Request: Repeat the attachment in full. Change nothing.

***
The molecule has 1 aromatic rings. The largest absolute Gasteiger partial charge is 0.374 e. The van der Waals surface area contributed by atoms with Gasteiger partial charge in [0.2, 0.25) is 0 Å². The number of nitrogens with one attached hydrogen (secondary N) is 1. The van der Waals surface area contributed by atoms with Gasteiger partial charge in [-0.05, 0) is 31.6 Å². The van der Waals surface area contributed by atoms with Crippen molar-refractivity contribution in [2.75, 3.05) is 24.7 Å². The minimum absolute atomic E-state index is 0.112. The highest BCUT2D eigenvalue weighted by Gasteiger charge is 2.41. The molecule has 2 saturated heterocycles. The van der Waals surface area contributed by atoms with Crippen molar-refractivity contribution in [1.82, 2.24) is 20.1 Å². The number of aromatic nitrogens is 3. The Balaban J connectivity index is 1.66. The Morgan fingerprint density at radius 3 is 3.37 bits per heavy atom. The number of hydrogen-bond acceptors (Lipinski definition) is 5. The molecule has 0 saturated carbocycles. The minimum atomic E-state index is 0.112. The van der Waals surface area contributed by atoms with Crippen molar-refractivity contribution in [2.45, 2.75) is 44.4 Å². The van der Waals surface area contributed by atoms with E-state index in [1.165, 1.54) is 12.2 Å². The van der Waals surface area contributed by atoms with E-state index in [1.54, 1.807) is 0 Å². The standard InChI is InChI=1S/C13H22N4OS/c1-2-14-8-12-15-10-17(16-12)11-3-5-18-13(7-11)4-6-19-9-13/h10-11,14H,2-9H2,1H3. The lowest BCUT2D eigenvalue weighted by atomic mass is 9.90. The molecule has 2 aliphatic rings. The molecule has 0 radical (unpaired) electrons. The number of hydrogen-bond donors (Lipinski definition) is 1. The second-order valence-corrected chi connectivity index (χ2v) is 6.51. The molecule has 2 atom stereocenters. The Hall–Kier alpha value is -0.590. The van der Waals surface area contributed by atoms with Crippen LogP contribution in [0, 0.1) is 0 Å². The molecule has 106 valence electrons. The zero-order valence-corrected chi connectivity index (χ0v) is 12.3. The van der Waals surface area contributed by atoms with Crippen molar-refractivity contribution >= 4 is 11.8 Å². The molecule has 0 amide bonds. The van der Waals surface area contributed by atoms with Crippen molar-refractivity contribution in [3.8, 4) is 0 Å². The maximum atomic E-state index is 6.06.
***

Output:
The molecule has 1 aromatic rings. The largest absolute Gasteiger partial charge is 0.374 e. The van der Waals surface area contributed by atoms with Gasteiger partial charge in [0.2, 0.25) is 0 Å². The number of nitrogens with one attached hydrogen (secondary N) is 1. The van der Waals surface area contributed by atoms with Gasteiger partial charge in [-0.05, 0) is 31.6 Å². The van der Waals surface area contributed by atoms with Crippen molar-refractivity contribution in [2.75, 3.05) is 24.7 Å². The minimum absolute atomic E-state index is 0.112. The highest BCUT2D eigenvalue weighted by Gasteiger charge is 2.41. The molecule has 2 saturated heterocycles. The van der Waals surface area contributed by atoms with Crippen molar-refractivity contribution in [1.82, 2.24) is 20.1 Å². The number of aromatic nitrogens is 3. The Balaban J connectivity index is 1.66. The Morgan fingerprint density at radius 3 is 3.37 bits per heavy atom. The number of hydrogen-bond acceptors (Lipinski definition) is 5. The molecule has 0 saturated carbocycles. The minimum atomic E-state index is 0.112. The van der Waals surface area contributed by atoms with Crippen molar-refractivity contribution in [2.45, 2.75) is 44.4 Å². The van der Waals surface area contributed by atoms with E-state index in [1.165, 1.54) is 12.2 Å². The van der Waals surface area contributed by atoms with E-state index in [1.54, 1.807) is 0 Å². The standard InChI is InChI=1S/C13H22N4OS/c1-2-14-8-12-15-10-17(16-12)11-3-5-18-13(7-11)4-6-19-9-13/h10-11,14H,2-9H2,1H3. The lowest BCUT2D eigenvalue weighted by atomic mass is 9.90. The molecule has 2 aliphatic rings. The molecule has 0 radical (unpaired) electrons. The number of hydrogen-bond donors (Lipinski definition) is 1. The second-order valence-corrected chi connectivity index (χ2v) is 6.51. The molecule has 2 atom stereocenters. The Hall–Kier alpha value is -0.590. The van der Waals surface area contributed by atoms with Crippen LogP contribution in [0, 0.1) is 0 Å². The molecule has 106 valence electrons. The zero-order valence-corrected chi connectivity index (χ0v) is 12.3. The van der Waals surface area contributed by atoms with Crippen molar-refractivity contribution >= 4 is 11.8 Å². The molecule has 0 amide bonds. The van der Waals surface area contributed by atoms with Crippen molar-refractivity contribution in [3.8, 4) is 0 Å². The maximum atomic E-state index is 6.06.